A Cornucopia of Thanksgiving Pet Safety Tips

A dog licking its lips about a hamhockThanksgiving is one of our favorite holidays and we would like to take a moment to extend our gratitude to our community of pets and their owners. We are honored to serve you throughout the year and hope your family enjoys all the special moments unfolding this fall.

As we all prepare for the feast and busy holiday weekend ahead, we recommend taking a moment to assess the things that could stand in the way of your pet’s ongoing safety and happiness. You know your pet the best, and considering all of his or her needs will contribute to the overall success of your holiday.

Holiday pet safety is a top concern for pet owners and establishing a safe scene for your pet now will keep those little whiskers or wagging tails keep coming back for more.

Bird is the Word

Pets can have a seemingly one-track mind, especially when there is food involved. Thanksgiving fare is delightful to all – human and pet alike – and keeping your pet away from the bird and all the fixings can seem like an impossible battle.

Help keep your pet safe by keeping him or her out of the kitchen while you are cooking, and away from the table while you are dining. You may want to recruit your younger family members to keep Fluffy or Fido entertained while you are prepping and puttering, or create a safe space for your pet in an out of the way room. Even a simple baby gate can go far when it comes to keeping your pet out of harms way.

Setting the Scene

If your pet is at home with you while you host Thanksgiving, think about what he or she may need to enjoy the day. Does your pet like new noises and smells? If not, set them up apart from the action and check on him or her throughout the day. On the other hand, your pet may be a great door greeter or an entertainer of your guests as you finish the feast in a flurry of parsley.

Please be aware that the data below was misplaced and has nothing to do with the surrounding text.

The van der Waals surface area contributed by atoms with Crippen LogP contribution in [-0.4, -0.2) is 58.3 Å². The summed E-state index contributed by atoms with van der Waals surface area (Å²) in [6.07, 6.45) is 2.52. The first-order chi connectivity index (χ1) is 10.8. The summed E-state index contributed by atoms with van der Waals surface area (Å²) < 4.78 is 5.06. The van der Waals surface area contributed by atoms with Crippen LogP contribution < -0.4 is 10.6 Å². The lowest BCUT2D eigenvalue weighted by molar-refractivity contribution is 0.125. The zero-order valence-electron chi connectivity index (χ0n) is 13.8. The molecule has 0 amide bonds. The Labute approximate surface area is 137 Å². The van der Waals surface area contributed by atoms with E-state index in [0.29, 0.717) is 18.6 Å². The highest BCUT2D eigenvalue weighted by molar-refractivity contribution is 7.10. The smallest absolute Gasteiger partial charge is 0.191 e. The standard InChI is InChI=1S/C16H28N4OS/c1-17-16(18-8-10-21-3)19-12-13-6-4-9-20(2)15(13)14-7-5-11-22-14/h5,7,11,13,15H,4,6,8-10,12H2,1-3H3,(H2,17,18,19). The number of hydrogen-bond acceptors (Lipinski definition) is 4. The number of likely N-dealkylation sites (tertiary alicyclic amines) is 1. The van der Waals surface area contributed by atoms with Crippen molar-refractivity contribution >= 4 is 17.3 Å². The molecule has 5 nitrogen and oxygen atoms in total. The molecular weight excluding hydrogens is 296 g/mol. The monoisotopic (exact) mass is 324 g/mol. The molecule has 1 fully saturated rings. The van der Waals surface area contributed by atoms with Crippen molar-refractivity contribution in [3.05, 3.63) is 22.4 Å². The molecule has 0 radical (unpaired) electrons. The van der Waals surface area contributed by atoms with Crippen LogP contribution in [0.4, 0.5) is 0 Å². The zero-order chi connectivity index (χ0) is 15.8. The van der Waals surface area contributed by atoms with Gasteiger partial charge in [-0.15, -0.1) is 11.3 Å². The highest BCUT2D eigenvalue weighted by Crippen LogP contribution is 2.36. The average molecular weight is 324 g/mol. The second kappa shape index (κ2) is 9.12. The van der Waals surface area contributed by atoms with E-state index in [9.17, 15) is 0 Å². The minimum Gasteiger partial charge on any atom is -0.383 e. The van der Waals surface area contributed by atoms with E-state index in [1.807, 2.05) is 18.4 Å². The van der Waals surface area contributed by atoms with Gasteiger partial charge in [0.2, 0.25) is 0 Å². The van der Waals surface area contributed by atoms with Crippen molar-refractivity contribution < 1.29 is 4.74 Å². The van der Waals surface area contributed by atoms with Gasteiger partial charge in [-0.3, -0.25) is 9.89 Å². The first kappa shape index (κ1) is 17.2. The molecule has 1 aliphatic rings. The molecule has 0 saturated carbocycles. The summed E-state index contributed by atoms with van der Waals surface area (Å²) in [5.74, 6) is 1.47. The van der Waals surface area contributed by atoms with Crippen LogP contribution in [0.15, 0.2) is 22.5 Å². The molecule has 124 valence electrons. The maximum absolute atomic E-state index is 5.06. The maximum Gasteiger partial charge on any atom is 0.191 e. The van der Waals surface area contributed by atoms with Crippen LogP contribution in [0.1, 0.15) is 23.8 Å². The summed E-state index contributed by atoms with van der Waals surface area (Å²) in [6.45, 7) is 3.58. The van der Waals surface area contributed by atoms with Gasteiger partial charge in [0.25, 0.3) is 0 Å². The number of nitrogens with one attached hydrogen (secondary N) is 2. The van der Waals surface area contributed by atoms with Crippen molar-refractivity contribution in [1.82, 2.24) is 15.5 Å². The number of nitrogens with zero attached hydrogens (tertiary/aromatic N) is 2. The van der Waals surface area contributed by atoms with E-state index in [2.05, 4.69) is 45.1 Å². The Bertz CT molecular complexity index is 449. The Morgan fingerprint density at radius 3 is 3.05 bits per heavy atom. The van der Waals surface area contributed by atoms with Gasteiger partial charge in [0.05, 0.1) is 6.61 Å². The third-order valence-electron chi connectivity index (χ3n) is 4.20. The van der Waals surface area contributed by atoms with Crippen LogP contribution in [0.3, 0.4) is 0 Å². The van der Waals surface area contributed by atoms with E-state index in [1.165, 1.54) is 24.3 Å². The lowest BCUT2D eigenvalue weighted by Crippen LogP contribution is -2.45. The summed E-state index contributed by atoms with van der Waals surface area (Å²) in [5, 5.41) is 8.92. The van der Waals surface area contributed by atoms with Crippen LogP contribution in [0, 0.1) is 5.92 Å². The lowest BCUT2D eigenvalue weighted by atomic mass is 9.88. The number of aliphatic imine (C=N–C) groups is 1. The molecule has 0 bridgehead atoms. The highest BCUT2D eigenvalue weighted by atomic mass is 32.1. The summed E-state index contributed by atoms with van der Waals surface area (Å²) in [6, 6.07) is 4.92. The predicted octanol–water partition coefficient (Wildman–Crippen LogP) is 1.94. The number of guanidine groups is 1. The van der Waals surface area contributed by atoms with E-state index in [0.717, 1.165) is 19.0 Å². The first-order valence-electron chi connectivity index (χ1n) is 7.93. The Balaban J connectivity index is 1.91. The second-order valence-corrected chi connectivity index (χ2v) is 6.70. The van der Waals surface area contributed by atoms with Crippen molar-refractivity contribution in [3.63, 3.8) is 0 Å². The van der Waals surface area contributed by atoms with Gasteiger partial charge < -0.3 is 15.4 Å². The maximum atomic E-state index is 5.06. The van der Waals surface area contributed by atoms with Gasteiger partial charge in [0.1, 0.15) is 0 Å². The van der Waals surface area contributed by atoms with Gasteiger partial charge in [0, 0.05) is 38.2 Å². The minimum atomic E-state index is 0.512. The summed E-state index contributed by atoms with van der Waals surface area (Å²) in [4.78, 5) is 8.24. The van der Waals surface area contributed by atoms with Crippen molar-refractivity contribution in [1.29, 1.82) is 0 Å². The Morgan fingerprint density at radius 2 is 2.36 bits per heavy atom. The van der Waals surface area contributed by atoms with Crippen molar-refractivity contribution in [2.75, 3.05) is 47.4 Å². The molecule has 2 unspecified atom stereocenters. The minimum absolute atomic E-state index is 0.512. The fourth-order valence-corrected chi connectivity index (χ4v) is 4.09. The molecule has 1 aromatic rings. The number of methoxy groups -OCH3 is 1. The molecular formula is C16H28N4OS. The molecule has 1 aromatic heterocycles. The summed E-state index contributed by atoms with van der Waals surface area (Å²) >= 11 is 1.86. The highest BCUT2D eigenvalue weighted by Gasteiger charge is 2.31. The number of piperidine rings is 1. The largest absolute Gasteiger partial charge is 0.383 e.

Be sure to share house rules with your guests and make sure they understand your pet’s habits and nature. Just to be safe, check your pet’s collar and ID tag in case they dart out the front door. Scrutinize the floor for anything that may fall out of a guest’s pocket or hand as they move around and do not allow them to feed your pet anything unapproved by you.

Speaking of Food

Yes, your pet can enjoy your Thanksgiving feast, just not all of it (and in moderation!). A little white meat turkey (without the skin) will keep your pet licking his or her chops for some time as you dish up the following tasty, safe, and unseasoned vegetables:

  • Sweet Potatoes
  • Carrots
  • Green Beans
  • Brussels sprouts
  • Cranberries

However, do not offer or make available any of these foods:

  • Alcohol
  • Xylitol
  • Chocolate
  • Stuffing (sage, onions, and garlic, oh my!)
  • Raw dough
  • Macadamia nuts
  • Grapes or raisins
  • Cooked turkey bones or skin
  • Onions and garlic
  • Rich, fatty foods (hello, gravy!)

Absolutely Not!

Please don’t be afraid to assert yourself and your wishes when it comes to Thanksgiving pet safety. There are many foods that look completely harmless for a pet to consume but could actually cause irreparable damage or even death. Act quickly if you see any of these symptoms, as time is often of the essence when it comes to treating a sick pet:

  • Fever
  • Vomiting
  • Diarrhea
  • Lethargy or Depression
  • Seizures
  • Visible Pain
  • Weakness
  • Drooling

Be a Watchdog This Thanksgiving

Knowing what to avoid and the warning signs is an empowering way to watch out for your pet. If you suspect your pet has been exposed to a toxic food, call us immediately!

Lastly, do not allow your pet to get into the refuse container. Once you’ve taken the trash (full of the turkey carcass and bones) outside, secure the trash can lid with something heavy in order to deter curious pets who just want one more Thanksgiving morsel. Check for any wayward wrappers or string that could endanger your pet.

Happy Thanksgiving from all of us at Prairie Ridge Veterinary Clinic!